A U.S. Air Force Drone Just Flew a Marathon Mission Over Libya
And you could watch it all online
by DAVID CENCIOTTI
It’s not a secret that U.S. Air Force RQ-4 Global Hawk from the 9th Operations Group, headquartered at Beale Air Force Base in California are flying from Sigonella, Italy. Since 2001, the drones have flown intelligence missions in Europe, Africa and the Middle East from the base on the island of Sicily.
But beginning in October 2016, you could track Global Hawks online over over Ukraine. On Feb. 4, 2017, for the very first time, another one of unmanned spies was visible through websites such as Flightradar24.com, PlaneFinder.net or Global ADS Exchange during a 21-hour mission over northwestern Libya.
The flying branch’s Global Hawks had their baptism of fire on Mar. 1, 2011. After the Pentagon launched Operation Odyssey Dawn on Mar. 19, 2011, the drones took off for Libya to perform high altitude assessments of the damage from strikes on targets located in regions with a residual surface-to-air missile threats.
From bases like Sigonella in the middle of the Mediterranean Sea and Al Dhafra in the United Arab Emirates, the drones regularly gathered intelligence over hotspots North Africa, East Europe and Middle East. In March 2015, the U.S. Air Force acknowledged the involvement of the pilotless aircraft in the air war against Islamic State.
Over Iraq and Syria, the Global Hawks grabbed images of potential targets and served as a platform for the Battlefield Airborne Communications Node, or BACN. This gear replaces the spy sensors and supports ground operationss by relaying communications between people and aircraft, as well as enabling airstrikes on the militants.
The aircraft rely on the concept of “see and avoid,” where the pilot flying is responsible for dodging all traffic conflicts — much like a visual flight rules flight plan without flight following. For this reason one should not be able to detect RQ-4s on clandestine missions using “simple” commercial receivers such as those feeding online flight tracking systems.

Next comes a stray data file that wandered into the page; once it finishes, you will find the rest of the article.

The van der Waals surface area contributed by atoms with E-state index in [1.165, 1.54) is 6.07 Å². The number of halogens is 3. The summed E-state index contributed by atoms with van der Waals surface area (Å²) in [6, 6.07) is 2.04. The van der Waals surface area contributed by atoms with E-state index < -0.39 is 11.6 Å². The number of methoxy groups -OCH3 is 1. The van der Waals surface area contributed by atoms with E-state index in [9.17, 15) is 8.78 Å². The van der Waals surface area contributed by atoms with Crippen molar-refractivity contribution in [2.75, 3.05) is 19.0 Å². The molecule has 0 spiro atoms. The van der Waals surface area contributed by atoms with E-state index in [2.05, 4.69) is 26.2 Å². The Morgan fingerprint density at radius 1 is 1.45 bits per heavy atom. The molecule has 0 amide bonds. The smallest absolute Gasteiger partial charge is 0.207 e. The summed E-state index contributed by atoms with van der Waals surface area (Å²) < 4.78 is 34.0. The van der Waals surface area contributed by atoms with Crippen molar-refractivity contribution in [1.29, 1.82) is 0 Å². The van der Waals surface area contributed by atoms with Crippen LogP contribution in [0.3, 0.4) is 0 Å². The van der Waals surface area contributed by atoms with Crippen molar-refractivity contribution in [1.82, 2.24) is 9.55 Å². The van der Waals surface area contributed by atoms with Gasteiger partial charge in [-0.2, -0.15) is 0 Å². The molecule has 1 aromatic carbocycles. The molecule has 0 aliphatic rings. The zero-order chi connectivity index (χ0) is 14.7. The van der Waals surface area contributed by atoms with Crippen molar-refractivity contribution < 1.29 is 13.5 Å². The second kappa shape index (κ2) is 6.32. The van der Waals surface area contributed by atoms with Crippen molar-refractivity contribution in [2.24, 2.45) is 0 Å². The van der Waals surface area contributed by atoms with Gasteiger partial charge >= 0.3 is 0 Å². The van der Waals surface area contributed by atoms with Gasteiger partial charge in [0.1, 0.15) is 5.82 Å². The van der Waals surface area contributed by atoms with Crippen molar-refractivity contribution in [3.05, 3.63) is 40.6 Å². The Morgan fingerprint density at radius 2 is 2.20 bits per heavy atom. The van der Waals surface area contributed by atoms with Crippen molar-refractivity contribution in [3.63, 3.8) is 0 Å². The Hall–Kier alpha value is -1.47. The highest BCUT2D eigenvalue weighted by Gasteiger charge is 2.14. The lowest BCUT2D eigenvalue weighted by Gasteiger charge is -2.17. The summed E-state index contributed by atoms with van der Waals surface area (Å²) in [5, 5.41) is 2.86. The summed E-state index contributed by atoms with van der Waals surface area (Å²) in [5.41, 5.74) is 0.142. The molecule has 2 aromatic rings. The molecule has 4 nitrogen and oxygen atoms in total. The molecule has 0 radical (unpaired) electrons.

But on Feb. 4, 2017, you could find the RQ-4 on FR24.com taking off from Sigonella around 1:30 AM UTC, climbing to 46,000 feet over the Mediterranean and then heading towards Libya, where it circled for several hours.
Eventually, the drone returned to Sigonella in the late evening, landing after 10:30 PM UTC — some 21 hours later.
By the way, on the very same day there was another U.S. RQ-4 drone prowling again over Ukraine.
The reason why the strategic drone was visible on the Internet for everyone to see — including the bad guys — remains a mystery. Just another case of inaccurate use of ADS-B transponder?
The Aviationist has documented the operational security failures exposed by online flight tracking. The site has reported about special operations planes clearly flying over or near “danger zones” for nearly a decade.
This author has informed the U.S. Air Force and other air arms that anyone can track their planes online, live, several times, but our Tweets — and those of our Tweeps who retweeted us — or emails have not had any effect. Little has changed, even though several emails from American pilots and aircrew members have praised raising the issue.
Sometimes the reason for making an aircraft visible on FR24 can be deterrence. They purposely broadcast their position to let “the others” know a spy plane hunting terrorists is there.
Was this the case over Libya? Hard to say.